Aaay! The Showers of Change

#52essays2017 47/52

 

This happened earlier tonight:

“The time has come to change Mama’s shower curtain. Tried to find something Daddy would like. As I was looking, I started telling the señoras working there what I was doing and, like true Latinas, they do that “aaay” thing, hug me and tell me their stories of throwing things out/saving things that their parents left behind and we were all almost crying. It did feel nice to be completely understood tonight.”

It’s a kinship borne of sadness, bittersweet memories, of feeling like there’s a hole in you – some days, it feels all-consuming, others it’s more of a dull ache.   And then when you finally are able to laugh, feel happier, able to move forward from your loss, you still miss them.    Once you lose a parent, you 100% understand what a person is going through when their mother or father passes.   No words are necessary.  And, yes, you really do feel that “aaay” in your heart when you know that someone has lost their parent!

It’s so hard for us to throw any of Mama’s things out sometimes.  I had to text the Torres5 to gently let them know that we would be changing the shower curtain, I feel like, if I don’t tell them or “ask” their permission to make changes, that Mama won’t be right with it either.  And knowing my mother, she would be all for my changing the shower curtain.   Her shower curtain had circles of green, blue, and lavender so I chose more “guy” colors – black and gray with his own circles.  Dad really liked it.   Even though I feel like “aaay”, it really is time and Dad has really been working on beautifying our bathroom lately so he’s excited to change-up the look of the place.

Dad is so funny.  Right away, he starts working on one of his “home-improvement” projects and typical me, “OMG Dad, que haces?”.  Turns out he’s making me a little shelf for me to put my “jabon” on, a soap dish, that no one else can use.   Big smiles that remind me how blessed I am to be able to enjoy the simplest things in my life with my father, that it’s sometimes OK to move forward and keep living life.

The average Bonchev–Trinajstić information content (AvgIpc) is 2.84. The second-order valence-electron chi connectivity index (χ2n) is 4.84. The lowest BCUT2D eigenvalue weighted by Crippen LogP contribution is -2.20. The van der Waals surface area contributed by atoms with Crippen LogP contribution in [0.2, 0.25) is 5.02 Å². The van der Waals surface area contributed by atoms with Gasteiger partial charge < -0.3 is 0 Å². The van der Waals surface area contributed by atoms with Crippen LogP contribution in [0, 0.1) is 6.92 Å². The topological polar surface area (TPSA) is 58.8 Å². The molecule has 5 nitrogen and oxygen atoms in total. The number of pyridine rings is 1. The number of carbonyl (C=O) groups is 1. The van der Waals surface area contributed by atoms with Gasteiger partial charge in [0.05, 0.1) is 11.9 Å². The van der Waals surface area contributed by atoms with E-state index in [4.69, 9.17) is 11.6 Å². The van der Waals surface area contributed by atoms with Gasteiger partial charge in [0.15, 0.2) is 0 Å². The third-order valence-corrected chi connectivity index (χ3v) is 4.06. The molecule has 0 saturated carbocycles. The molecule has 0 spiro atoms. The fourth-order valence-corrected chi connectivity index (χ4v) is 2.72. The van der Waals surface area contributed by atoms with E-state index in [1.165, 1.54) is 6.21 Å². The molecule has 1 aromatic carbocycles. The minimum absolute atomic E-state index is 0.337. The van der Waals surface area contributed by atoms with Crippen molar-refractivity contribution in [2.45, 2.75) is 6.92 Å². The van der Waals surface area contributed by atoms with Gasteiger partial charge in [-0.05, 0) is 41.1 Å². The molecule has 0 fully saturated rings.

We all do change in different ways, at different levels, on different timelines.  Sometimes, those “aaay” moments are a good way to track your progress (or not), the “aaays” certainly keep you honest and, if you’re lucky, you are able to feel your feelings instead of backing them up, holding them all in.  What a relief to be able to feel sadness, joy, anger, uncertainty, pain, loss, blessings…isn’t it funny how a simple shower curtain or a soap dish can change your outlook on life?

To be able to share your “aaay” moments with people who understand is even better.  Thank God for those women in Walmart who “got it” and helped me see that, sometimes, change is a positive thing for me, for Dad, for my siblings, and for Mama.

 

Mike Torres, my father, working on my soap dish for my “jabon”… aaay!

Advertisements

“Cuidate!” sez Inner Chingona (and Mama)

#52essays2017  45/52

If you could see me now…hair is in complete disarray,  my feet were cold and all I could find was a black sock and a white sock, my clothes look baggy, maybe I’ve lost more weight, I had been unable to keep anything down until today, and it’s been tea and egg/beans in a corn tortilla.  Still weak, and believe it or not, I’m actually way better than I have been for the past couple of weeks.

I’ve never been sick like this in my life, ever.    Started off with a bad sore throat and fever, did I stay home?  No.  Another week passes and I’m still not 100% but there I go, with a cough starting up, still working it.  Cussing myself out because I knew I wasn’t doing the best job in caring for myself, that I was not feeling right, and I hate doing meetings when I’m not at my best.

When the doctor saw me last week, the first thing he said after he put the stethoscope to my back, near my lungs, and asked me what my lifestyle was like, he said that “you have nothing left”, and that I would need to put that phone away (as it was buzzing constantly) and rest, rest, rest, rest and then rest or else I’d end up with full-on pneumonia and in the hospital.    I had a very short burst of energy after I got home from this appointment and then I was OUT.   That was exactly seven days ago.

My dreams (and nightmares) have pretty much been related to all of my projects and work, things left undone, people depending on me.  I’d wake up practically in tears because I was completely unable to do anything, and, as fast as I woke up, I’d be down again and out of it for another 3 to 4 hours.   The crazyass coughing felt like I was getting beat up, little by little.  The fatigue was nothing like I’ve ever felt in my life and I knew, that no matter what was happening in event-land that there was nothing that I could physically do about it — except what I was doing, getting rest.